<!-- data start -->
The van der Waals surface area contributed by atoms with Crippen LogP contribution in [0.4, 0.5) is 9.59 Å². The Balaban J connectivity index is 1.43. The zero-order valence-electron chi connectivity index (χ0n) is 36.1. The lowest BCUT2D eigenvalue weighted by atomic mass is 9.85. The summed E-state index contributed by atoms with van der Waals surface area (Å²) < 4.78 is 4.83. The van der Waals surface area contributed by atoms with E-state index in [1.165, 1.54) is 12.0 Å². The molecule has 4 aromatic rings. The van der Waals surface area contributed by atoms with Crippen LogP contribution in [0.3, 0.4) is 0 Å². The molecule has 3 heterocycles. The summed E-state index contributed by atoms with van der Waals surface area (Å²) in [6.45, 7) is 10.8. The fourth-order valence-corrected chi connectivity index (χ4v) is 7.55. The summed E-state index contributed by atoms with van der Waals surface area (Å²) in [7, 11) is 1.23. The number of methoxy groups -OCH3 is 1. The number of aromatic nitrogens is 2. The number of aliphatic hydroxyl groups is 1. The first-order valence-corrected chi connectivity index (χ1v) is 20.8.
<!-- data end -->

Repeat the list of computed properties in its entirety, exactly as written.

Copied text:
The van der Waals surface area contributed by atoms with Crippen LogP contribution in [0.4, 0.5) is 9.59 Å². The Balaban J connectivity index is 1.43. The zero-order valence-electron chi connectivity index (χ0n) is 36.1. The lowest BCUT2D eigenvalue weighted by atomic mass is 9.85. The summed E-state index contributed by atoms with van der Waals surface area (Å²) < 4.78 is 4.83. The van der Waals surface area contributed by atoms with E-state index in [1.165, 1.54) is 12.0 Å². The molecule has 4 aromatic rings. The van der Waals surface area contributed by atoms with Crippen LogP contribution in [0.3, 0.4) is 0 Å². The molecule has 3 heterocycles. The summed E-state index contributed by atoms with van der Waals surface area (Å²) in [6.45, 7) is 10.8. The fourth-order valence-corrected chi connectivity index (χ4v) is 7.55. The summed E-state index contributed by atoms with van der Waals surface area (Å²) in [7, 11) is 1.23. The number of methoxy groups -OCH3 is 1. The number of aromatic nitrogens is 2. The number of aliphatic hydroxyl groups is 1. The first-order valence-corrected chi connectivity index (χ1v) is 20.8.